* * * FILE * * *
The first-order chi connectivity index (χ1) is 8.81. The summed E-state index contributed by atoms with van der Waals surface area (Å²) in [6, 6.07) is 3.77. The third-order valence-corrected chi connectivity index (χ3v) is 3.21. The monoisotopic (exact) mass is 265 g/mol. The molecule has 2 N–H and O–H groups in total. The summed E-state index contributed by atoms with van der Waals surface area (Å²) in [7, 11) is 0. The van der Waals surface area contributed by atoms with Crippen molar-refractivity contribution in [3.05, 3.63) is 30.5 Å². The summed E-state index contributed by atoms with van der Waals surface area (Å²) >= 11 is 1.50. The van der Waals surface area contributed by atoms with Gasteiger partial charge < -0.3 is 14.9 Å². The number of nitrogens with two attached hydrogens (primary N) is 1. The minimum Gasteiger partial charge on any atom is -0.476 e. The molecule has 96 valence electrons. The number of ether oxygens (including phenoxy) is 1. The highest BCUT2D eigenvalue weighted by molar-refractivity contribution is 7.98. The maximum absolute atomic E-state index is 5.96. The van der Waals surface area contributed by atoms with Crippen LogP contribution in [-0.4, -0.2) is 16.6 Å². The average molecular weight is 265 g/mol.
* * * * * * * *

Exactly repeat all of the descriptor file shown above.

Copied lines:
The first-order chi connectivity index (χ1) is 8.81. The summed E-state index contributed by atoms with van der Waals surface area (Å²) in [6, 6.07) is 3.77. The third-order valence-corrected chi connectivity index (χ3v) is 3.21. The monoisotopic (exact) mass is 265 g/mol. The molecule has 2 N–H and O–H groups in total. The summed E-state index contributed by atoms with van der Waals surface area (Å²) in [7, 11) is 0. The van der Waals surface area contributed by atoms with Crippen molar-refractivity contribution in [3.05, 3.63) is 30.5 Å². The summed E-state index contributed by atoms with van der Waals surface area (Å²) >= 11 is 1.50. The van der Waals surface area contributed by atoms with Gasteiger partial charge < -0.3 is 14.9 Å². The number of nitrogens with two attached hydrogens (primary N) is 1. The minimum Gasteiger partial charge on any atom is -0.476 e. The molecule has 96 valence electrons. The number of ether oxygens (including phenoxy) is 1. The highest BCUT2D eigenvalue weighted by molar-refractivity contribution is 7.98. The maximum absolute atomic E-state index is 5.96. The van der Waals surface area contributed by atoms with Crippen LogP contribution in [-0.4, -0.2) is 16.6 Å². The average molecular weight is 265 g/mol.